7 Literature Review A synthesis of the research concluded that “ the evidence is consistent, positive, and convincing: families have a major influence on their children’s achievement in school and through life. When schools, families, and community groups work together to support learning, children tend to do better, stay in school longer, and like school more.” (Henderson, Anne T. and Mapp, L., A New Wave of Evidence: The Impact of School, Family, and Community Connections on Student Achievement, 2002)
8 Literature Review Research findings tend to be consistent in their conclusion that the ninth grade is “a precarious time for potential dropout” and that “ students who are most likely to drop out before completing the ninth grade are those who have had attendance, discipline, and academic problems in the past, possibly from the beginning of their school careers.” (Ascher, C. The Ninth Grade- A Precarious Time for the Potential Dropout, ERIC Digest No. 34, 1987)
9 Methodology/Intervention Individual/Group Counseling Students identified in the target group as habitual truants were referred to their respective guidance counselors for individual counseling on a weekly basis. In addition, students were also involved in group counseling sessions provided by the TRUST counselor. Student surveys were used to gather information about their feelings and their attitudes.
10 Methodology/Intervention Incentive Program for Students Students in the target group participated in an incentive reward system for improving and maintaining regular attendance. Students and teachers were interviewed. The following rewards reflect the preference of both parties: In-class bonus points/extra credit Positive home calls Saturday tardy detention waived when attending all classes (tardiness is also a major problem among ninth graders)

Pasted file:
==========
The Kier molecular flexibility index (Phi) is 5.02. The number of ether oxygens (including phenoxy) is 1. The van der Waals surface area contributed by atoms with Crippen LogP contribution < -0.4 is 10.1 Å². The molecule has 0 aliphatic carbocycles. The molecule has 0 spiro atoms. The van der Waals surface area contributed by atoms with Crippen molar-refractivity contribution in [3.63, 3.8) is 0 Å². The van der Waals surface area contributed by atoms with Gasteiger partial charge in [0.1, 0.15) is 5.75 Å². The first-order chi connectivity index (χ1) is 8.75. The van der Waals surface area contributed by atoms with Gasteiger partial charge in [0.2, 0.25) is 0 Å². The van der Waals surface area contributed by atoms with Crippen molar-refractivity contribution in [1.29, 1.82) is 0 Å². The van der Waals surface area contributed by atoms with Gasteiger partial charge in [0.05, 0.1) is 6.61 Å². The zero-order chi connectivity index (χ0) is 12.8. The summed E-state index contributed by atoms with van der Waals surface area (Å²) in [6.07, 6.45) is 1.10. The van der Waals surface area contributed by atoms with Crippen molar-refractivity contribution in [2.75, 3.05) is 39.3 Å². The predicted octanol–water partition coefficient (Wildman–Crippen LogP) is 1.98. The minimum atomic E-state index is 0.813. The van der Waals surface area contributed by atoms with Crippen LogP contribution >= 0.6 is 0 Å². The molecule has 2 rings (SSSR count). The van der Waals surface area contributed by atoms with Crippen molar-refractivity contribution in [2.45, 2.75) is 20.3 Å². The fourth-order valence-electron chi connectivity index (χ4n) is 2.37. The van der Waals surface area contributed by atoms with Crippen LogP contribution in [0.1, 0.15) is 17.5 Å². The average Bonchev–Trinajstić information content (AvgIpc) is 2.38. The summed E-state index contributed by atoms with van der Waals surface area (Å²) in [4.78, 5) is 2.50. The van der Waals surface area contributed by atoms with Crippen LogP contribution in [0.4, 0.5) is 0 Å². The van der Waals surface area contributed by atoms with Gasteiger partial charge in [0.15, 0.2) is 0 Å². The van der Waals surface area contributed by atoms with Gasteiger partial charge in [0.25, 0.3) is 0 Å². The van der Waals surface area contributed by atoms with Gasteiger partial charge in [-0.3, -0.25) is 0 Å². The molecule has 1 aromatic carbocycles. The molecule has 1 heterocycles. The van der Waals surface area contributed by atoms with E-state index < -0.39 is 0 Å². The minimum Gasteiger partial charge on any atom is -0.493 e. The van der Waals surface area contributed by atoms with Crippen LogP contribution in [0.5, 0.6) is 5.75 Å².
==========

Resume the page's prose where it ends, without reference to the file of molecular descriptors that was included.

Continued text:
11 Methodology/Intervention Parent Contact The parents of the students in our target group were contacted on a weekly basis by members of the professional team to report on their child’s progress and attendance. In addition, parent- teacher-student conferences were held to allow parents and students to receive specific information about what is expected of their children and what they can do to facilitate the process for their children.
12 Data Collection Data SourcePurposeDate Used Student Survey Identify the main reasons why students are not attending school on a regular and consistent basis. Identify ways in which to increase students’ motivation to attend school regularly March 2006 Parent Survey Gain insightful information about parents’ perceptions and expectations of their child’s education and their school community. March 2006